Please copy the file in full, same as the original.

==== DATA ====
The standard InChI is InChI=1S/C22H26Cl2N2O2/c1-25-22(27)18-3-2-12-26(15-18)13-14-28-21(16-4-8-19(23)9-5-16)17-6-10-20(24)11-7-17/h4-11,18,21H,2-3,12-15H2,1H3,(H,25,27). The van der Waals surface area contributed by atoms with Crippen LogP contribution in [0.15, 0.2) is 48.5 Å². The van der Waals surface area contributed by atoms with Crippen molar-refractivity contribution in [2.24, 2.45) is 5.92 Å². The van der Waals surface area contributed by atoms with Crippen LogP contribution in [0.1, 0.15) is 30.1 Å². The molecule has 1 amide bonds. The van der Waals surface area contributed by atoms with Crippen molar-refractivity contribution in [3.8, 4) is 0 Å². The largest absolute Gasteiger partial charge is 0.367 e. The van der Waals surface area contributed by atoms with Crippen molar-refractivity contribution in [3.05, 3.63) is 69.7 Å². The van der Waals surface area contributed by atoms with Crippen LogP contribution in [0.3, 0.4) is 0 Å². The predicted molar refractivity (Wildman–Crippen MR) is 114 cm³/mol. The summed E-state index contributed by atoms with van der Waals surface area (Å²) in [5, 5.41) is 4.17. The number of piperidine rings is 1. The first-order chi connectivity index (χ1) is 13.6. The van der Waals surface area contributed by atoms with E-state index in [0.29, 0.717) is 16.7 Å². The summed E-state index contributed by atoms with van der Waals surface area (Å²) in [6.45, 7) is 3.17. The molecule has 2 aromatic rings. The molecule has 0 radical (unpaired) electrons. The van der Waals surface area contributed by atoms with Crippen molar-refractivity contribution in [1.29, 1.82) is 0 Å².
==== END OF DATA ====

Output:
The standard InChI is InChI=1S/C22H26Cl2N2O2/c1-25-22(27)18-3-2-12-26(15-18)13-14-28-21(16-4-8-19(23)9-5-16)17-6-10-20(24)11-7-17/h4-11,18,21H,2-3,12-15H2,1H3,(H,25,27). The van der Waals surface area contributed by atoms with Crippen LogP contribution in [0.15, 0.2) is 48.5 Å². The van der Waals surface area contributed by atoms with Crippen molar-refractivity contribution in [2.24, 2.45) is 5.92 Å². The van der Waals surface area contributed by atoms with Crippen LogP contribution in [0.1, 0.15) is 30.1 Å². The molecule has 1 amide bonds. The van der Waals surface area contributed by atoms with Crippen molar-refractivity contribution in [3.8, 4) is 0 Å². The largest absolute Gasteiger partial charge is 0.367 e. The van der Waals surface area contributed by atoms with Crippen molar-refractivity contribution in [3.05, 3.63) is 69.7 Å². The van der Waals surface area contributed by atoms with Crippen LogP contribution in [0.3, 0.4) is 0 Å². The predicted molar refractivity (Wildman–Crippen MR) is 114 cm³/mol. The summed E-state index contributed by atoms with van der Waals surface area (Å²) in [5, 5.41) is 4.17. The number of piperidine rings is 1. The first-order chi connectivity index (χ1) is 13.6. The van der Waals surface area contributed by atoms with E-state index in [0.29, 0.717) is 16.7 Å². The summed E-state index contributed by atoms with van der Waals surface area (Å²) in [6.45, 7) is 3.17. The molecule has 2 aromatic rings. The molecule has 0 radical (unpaired) electrons. The van der Waals surface area contributed by atoms with Crippen molar-refractivity contribution in [1.29, 1.82) is 0 Å².